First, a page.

SOLBERG: Well, I hope we will see a U.S. that continues what we have seen since 2005 - a steady decline of its emissions. That's the biggest, you know? The biggest importance is what do the U.S. as a nation deliver on climate? I was saddened by the fact that the current administration didn't want to follow up on the Paris Agreement because I think it was a very intense process of reaching that agreement where the U.S. had a very important role in getting some of the more reluctant countries to come in and participate. Well, what we have seen afterwards is that everybody else is sticking to those targets, and they are working on reaching their commitment by the Paris Agreement. So maybe the impact won't be as big as long as the U.S. are delivering on lower CO2 emissions.

SHAPIRO: So what I hear you saying both on international security and on climate is something that we sometimes hear American politicians say, which is, pay less attention to the president's words and more attention to the policies and actions.

SOLBERG: I think the policies and actions are important. I think words are important for politicians always. But I think sometimes the actions are the absolutely most important thing in international community.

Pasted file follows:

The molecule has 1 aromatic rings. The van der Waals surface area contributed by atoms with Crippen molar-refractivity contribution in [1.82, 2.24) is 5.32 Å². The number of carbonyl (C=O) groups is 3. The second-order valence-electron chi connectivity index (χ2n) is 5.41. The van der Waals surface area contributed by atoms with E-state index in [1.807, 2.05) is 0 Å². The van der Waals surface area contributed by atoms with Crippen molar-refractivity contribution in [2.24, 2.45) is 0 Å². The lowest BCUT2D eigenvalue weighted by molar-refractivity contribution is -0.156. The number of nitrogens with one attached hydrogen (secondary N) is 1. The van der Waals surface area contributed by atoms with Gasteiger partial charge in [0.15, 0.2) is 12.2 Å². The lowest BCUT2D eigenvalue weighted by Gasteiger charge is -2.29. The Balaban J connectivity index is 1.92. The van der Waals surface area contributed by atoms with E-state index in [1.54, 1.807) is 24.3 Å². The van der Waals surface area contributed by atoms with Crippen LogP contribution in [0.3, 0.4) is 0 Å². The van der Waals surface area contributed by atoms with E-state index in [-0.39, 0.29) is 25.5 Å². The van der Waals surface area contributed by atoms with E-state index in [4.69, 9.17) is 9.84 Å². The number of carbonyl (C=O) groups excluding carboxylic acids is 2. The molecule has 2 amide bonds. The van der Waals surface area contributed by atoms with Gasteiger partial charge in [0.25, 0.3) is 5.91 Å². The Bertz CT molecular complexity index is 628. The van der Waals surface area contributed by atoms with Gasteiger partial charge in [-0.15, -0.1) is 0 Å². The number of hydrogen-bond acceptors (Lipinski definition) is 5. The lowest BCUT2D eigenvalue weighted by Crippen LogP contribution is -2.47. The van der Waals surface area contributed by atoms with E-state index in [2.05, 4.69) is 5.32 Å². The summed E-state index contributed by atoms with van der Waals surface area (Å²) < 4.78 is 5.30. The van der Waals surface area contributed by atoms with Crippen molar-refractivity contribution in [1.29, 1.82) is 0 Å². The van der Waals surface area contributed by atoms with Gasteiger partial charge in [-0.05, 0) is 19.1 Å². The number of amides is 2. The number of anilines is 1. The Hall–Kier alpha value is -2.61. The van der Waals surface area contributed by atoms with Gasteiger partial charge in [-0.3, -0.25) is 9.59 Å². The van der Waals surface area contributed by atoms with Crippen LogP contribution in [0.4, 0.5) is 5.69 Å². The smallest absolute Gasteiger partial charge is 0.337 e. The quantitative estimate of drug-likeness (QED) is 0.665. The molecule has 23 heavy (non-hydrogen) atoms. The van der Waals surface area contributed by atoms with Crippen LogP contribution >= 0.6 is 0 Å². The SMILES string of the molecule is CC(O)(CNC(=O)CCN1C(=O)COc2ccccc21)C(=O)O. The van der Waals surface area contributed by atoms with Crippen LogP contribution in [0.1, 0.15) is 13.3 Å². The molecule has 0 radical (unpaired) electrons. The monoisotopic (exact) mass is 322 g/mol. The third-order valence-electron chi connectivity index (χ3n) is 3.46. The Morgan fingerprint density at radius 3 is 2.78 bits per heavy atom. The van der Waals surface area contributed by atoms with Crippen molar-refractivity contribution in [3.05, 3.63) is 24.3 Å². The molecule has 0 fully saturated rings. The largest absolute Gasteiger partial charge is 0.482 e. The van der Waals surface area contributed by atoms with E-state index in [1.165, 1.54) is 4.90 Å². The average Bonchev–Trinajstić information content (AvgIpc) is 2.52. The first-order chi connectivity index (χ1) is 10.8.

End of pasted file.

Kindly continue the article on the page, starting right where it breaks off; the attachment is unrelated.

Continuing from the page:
SHAPIRO: Norway is taking more of a leadership position on the Israeli-Palestinian issue, on sustainable development goals, on issues where traditionally the United States has taken the lead. Do you think that this administration's America First posture is reducing the U.S. role as a global leader?

SOLBERG: I think it's important to see that if you want to put your interests first, you also have to look at what - how is that affected by what happens in the rest of the world. And in today's globalized world, we will not be unaffected by conflicts all over the rest of the world.

SHAPIRO: Like the United States, Norway has been the subject of Russian disinformation campaigns, trolls, propaganda and so on. But it does not seem to have been entirely successful in Norway. For example, the propaganda radio network Sputnik closed its Norwegian language operation. Do you have any advice for the U.S.?

SOLBERG: I think there is a natural skepticism in the Norwegian political life towards that type of propaganda. It's not so easy to divide us. We are a small country. We have - we usually say that the broad lines of our foreign policy cannot be just on one party line. It has to be - we have to make a compromise, which I think means that also Russia has less to play on. It's easier to play when you're in very big conflict on, for example, foreign policy between the political parties in a country. It's easier for any country outside to play into the political life. I don't think that's been very easy in Norway.